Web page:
When the Washington Nationals re-signed right-hander Chien-Ming Wang this past November, the deal with the soon-to-turn 32-year-old starter gave the Nats an enviable collection of arms that included Stephen Strasburg, Jordan Zimmermann, John Lannan and Wang, with right-hander Brad Peacock and lefties Tom Milone and Ross Detwiler battling it out as options to fill the fifth spot in the rotation. "I think that we have great depth there," D.C. GM MIke Rizzo told reporters when asked about all the pitching in the organization, "We have great talent and we have upper rotation guys, we have some middle of the rotation guys and we've got some back-of-the-rotation guys. We've got a great minor league system. We've got guys that are knocking on the door and probably should be pitching in the big leagues this coming season and may not be. I think that's a tribute to where we're at as an organization."
Some of the mystery about which pitchers would be in the major league rotation on Opening Day was cleared up by the deal with Oakland that sent both Peacock and Milone (along with A.J. Cole and Derek Norris) to the A's in exchange for 26-year-old left-hander Gio Gonzalez. Gonzalez would join Strasburg and Zimmermann at the top of the rotation along with one of either Chien-Ming Wang, Ross Detwiler or John Lannan. But then the Nats signed Edwin Jackson, explaining that they thought they had an innings shortage that needed to be addressed with Wang, Strasburg and Zimmermann in varying stages of recovery from their respective medical procedures.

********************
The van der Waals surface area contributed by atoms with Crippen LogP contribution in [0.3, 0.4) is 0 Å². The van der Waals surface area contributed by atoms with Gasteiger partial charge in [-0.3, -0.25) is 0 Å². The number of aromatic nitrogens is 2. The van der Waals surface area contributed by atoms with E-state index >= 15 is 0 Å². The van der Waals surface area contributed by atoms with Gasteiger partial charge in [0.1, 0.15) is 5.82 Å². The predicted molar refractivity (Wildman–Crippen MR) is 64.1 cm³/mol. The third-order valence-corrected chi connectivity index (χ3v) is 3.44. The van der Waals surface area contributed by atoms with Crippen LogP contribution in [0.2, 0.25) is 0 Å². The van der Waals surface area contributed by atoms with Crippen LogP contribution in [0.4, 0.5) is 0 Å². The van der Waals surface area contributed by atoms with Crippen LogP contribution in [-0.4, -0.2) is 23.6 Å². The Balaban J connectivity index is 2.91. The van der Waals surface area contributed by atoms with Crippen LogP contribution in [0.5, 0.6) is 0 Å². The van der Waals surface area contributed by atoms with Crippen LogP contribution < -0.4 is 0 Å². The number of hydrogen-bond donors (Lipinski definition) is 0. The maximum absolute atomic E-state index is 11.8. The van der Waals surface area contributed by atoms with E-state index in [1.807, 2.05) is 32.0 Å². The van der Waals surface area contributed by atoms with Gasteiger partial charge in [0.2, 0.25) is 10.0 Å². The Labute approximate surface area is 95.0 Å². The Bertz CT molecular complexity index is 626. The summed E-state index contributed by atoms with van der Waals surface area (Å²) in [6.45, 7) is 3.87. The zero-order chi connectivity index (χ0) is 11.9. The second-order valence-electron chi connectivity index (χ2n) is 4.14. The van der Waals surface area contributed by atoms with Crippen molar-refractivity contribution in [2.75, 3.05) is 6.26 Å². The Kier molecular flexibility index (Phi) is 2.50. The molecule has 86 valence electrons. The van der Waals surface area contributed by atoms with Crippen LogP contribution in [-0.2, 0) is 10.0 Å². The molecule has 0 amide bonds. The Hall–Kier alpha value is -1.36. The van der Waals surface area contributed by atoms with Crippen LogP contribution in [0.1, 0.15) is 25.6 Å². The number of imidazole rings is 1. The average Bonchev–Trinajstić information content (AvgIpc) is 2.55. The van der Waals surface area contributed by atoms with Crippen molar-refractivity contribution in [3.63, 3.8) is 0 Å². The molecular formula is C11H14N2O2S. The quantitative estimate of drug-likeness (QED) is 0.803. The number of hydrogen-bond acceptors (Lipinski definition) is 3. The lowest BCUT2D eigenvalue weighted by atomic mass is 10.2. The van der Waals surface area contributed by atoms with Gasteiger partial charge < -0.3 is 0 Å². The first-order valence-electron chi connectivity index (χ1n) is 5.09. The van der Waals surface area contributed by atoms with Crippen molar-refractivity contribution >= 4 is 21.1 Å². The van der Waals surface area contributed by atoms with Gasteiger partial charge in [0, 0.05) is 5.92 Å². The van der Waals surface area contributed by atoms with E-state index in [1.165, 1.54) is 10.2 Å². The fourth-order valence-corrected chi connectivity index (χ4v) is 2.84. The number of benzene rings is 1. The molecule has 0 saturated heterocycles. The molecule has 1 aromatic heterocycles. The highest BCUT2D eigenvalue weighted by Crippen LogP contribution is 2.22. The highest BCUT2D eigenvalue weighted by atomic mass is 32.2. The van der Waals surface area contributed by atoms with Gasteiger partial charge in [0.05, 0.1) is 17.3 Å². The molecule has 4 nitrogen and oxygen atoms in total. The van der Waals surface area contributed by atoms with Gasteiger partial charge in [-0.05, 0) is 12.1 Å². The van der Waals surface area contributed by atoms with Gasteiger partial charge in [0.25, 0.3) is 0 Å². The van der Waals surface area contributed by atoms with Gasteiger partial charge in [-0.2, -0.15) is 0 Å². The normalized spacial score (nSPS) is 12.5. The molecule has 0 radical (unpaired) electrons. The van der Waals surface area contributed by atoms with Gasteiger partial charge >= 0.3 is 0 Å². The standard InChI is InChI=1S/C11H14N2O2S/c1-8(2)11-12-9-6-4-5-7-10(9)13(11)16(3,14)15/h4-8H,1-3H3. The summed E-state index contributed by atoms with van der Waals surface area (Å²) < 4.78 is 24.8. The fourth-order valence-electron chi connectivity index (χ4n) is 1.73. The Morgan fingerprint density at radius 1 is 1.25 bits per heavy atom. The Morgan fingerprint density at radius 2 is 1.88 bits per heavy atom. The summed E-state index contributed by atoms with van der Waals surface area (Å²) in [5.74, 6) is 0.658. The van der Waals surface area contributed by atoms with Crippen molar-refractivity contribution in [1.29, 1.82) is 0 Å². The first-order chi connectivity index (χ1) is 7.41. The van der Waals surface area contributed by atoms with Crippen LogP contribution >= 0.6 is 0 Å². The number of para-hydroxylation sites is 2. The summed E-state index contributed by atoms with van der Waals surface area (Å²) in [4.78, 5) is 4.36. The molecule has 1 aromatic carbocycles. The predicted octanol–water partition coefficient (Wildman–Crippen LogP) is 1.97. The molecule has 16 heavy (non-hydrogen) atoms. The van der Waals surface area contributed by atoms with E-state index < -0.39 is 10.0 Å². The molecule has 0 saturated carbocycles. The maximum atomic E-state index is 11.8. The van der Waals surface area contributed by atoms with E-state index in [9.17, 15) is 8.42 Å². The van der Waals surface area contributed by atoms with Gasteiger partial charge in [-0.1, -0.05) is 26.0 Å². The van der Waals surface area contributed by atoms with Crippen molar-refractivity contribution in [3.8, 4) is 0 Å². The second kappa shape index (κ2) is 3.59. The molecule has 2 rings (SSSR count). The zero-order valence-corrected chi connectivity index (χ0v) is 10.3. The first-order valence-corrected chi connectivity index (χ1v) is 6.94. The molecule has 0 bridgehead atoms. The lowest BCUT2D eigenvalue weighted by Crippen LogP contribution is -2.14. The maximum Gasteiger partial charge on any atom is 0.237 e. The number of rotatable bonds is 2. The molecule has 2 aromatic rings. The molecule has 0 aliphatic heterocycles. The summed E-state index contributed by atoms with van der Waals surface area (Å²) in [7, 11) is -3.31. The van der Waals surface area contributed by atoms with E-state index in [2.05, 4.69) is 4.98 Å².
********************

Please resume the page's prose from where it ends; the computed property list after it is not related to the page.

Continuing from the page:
Chien-Ming Wang, coming off a two-year hiatus following shoulder surgery is not thought to be suited for a relief role. Detwiler is out of options. So immediately the chatter started. The Nationals were "aggressively shopping" Lannan around the league. Though the Nats' GM acknowledged that Lannan did have an option remaining, he told reporters at the time, "We feel that [Lannan is] a major league pitcher. He's major league caliber and he's major league-ready to help a contending team and we feel that he's a solid major league starting pitcher and that's what we're going to use him as."